- Website domain
- Promotions Development Expenses
Education & Research
- Education and higher-learning expenses
- Industry-related magazines and other periodicals.
- A business-related internet connection
- Paid Internet subscriptions to relevant sites
- Hulu, Netflix, etc. if it’s necessary for your line of work. Artists and designers for instance, can claim subscriptions to these as necessary.
Meals, Drinks, and Entertainment.
- If you throw a party, or buy movie or theater tickets to entertain clients expenses are deductible up to 50%. You could also claim the same 50% for activities leading up to a meet with a client. If you find yourself working in coffee shops a lot, this might be pretty important.
- Parties with colleagues after wrapping up projects can be deducted completely, especially if they are expected in your industry.
Note: These expenses have to be “reasonable”, which is a fairly subjective term.
Losses Due To:
- Uncollectible accounts
- Natural disasters
- Safety clothing
- Performance-related attire (something you would wear onstage, but not normally on the street)
- Tailoring and maintenance costs
Note: Some items that do not qualify: dress shirts, bibs, overalls — even if required onsite. If it’s something that you could be expected to wear for personal reasons, chances are you can’t claim a deduction for it.
Trade Convention Fees
- Registration expenses
- Submission costs (if applicable)
- Refer to the part on Travel
Health Insurance Costs
Only applies if you pay for it yourself and if the costs are higher than 7.5% of your adjusted gross income.
Note: Not applicable for insurance through a union membership
- Credit cards (for business expenses, of course)
- Business loans
- Legal fees
- Contractor’s fees
- Tax preparation.
Note: If you’re working from a home office, only a portion of these expenses can be deducted, within reason. You also cannot deduct expenses for phone lines that already existed in your home before you set up your home office. However, you can completely deduct expenses from subsequent lines.
- Paid web services (such as job search and staffing sites)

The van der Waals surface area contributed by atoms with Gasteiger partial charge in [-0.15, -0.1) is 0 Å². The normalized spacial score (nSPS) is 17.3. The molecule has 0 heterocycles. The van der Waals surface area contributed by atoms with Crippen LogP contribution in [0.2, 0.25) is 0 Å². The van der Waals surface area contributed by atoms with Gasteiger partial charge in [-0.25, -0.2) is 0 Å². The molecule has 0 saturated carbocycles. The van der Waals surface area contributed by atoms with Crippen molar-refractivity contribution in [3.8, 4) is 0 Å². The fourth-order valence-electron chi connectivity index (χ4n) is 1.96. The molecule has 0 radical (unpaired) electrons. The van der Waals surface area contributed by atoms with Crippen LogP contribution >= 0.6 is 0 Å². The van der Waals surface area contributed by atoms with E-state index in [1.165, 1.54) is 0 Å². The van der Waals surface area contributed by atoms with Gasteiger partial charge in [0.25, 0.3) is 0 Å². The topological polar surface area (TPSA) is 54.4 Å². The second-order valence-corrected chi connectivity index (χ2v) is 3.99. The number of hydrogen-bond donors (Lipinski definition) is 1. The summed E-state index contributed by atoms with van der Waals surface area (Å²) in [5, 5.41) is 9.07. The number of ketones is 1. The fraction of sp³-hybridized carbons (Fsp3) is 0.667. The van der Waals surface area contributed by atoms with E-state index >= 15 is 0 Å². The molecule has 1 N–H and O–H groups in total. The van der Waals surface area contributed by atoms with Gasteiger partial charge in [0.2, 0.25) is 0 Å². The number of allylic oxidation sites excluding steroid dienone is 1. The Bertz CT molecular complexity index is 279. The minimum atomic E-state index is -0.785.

- Purchase of software related to your industry
Payments to Non-profits
- Costs to attend networking events held by a non-profits (i.e. a church, The Red Cross, etc.)
- Using services given by a non-profit (i.e. buying ad space etc)
- Boards of trade
- Business leagues
- Chambers of commerce
- Civic or public service organizations
- Professional organizations such as bar associations and medical associations
- Real estate boards
- Trade associations
What You May Not Deduct
- hobby clubs or groups,
- country clubs
- social groups
Subcontractors and other Freelancers
Note: Be sure to follow state and Federal tax laws on their compensation.
A Word of Warning!
Not all these options will be available to all freelancers. There’s a reason why there are lawyers and accountants who specialize in this sort of thing – it’s impossible to give everyone the same tax advice.
Check out the IRS’s sole proprietorship forms page to figure out what you’ll need to fill out. Next, talk with a qualified professional before deciding on what your business’s tax strategy should be.
Don’t forget to ask for a receipt.
Sources and Additional Reading
business.tutsplus.com – 10 Deductions- Freelancers Can Grab
mashable.com – self-employed-tax-deductions
nolo.com legal-encyclopedia – How Sole Proprietors Are Taxed
sba.gov – Business Structure and Tax Implications
smallbusiness.chron.com – Deductible Expenses Sole Proprietorship